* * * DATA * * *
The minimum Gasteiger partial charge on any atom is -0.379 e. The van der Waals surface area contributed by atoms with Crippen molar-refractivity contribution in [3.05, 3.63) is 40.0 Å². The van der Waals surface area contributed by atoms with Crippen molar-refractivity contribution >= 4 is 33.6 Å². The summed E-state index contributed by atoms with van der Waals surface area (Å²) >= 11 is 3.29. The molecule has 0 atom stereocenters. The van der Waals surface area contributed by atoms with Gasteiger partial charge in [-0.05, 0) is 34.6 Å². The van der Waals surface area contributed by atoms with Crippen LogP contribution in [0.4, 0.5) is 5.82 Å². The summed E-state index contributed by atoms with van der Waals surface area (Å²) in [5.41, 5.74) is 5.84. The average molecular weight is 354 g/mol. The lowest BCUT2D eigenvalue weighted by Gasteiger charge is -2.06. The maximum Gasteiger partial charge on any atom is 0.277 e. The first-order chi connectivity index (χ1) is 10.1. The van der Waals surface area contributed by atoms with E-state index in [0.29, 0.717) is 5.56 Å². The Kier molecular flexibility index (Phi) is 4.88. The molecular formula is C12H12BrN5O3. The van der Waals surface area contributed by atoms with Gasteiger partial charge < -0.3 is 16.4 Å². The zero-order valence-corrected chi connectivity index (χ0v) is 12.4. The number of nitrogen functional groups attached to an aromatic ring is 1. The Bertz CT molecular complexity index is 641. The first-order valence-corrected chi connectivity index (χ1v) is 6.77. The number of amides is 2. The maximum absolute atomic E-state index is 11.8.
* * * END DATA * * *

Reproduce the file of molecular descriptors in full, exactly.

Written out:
The minimum Gasteiger partial charge on any atom is -0.379 e. The van der Waals surface area contributed by atoms with Crippen molar-refractivity contribution in [3.05, 3.63) is 40.0 Å². The van der Waals surface area contributed by atoms with Crippen molar-refractivity contribution >= 4 is 33.6 Å². The summed E-state index contributed by atoms with van der Waals surface area (Å²) >= 11 is 3.29. The molecule has 0 atom stereocenters. The van der Waals surface area contributed by atoms with Gasteiger partial charge in [-0.05, 0) is 34.6 Å². The van der Waals surface area contributed by atoms with Crippen LogP contribution in [0.4, 0.5) is 5.82 Å². The summed E-state index contributed by atoms with van der Waals surface area (Å²) in [5.41, 5.74) is 5.84. The average molecular weight is 354 g/mol. The lowest BCUT2D eigenvalue weighted by Gasteiger charge is -2.06. The maximum Gasteiger partial charge on any atom is 0.277 e. The first-order chi connectivity index (χ1) is 10.1. The van der Waals surface area contributed by atoms with E-state index in [0.29, 0.717) is 5.56 Å². The Kier molecular flexibility index (Phi) is 4.88. The molecular formula is C12H12BrN5O3. The van der Waals surface area contributed by atoms with Gasteiger partial charge < -0.3 is 16.4 Å². The zero-order valence-corrected chi connectivity index (χ0v) is 12.4. The number of nitrogen functional groups attached to an aromatic ring is 1. The Bertz CT molecular complexity index is 641. The first-order valence-corrected chi connectivity index (χ1v) is 6.77. The number of amides is 2. The maximum absolute atomic E-state index is 11.8.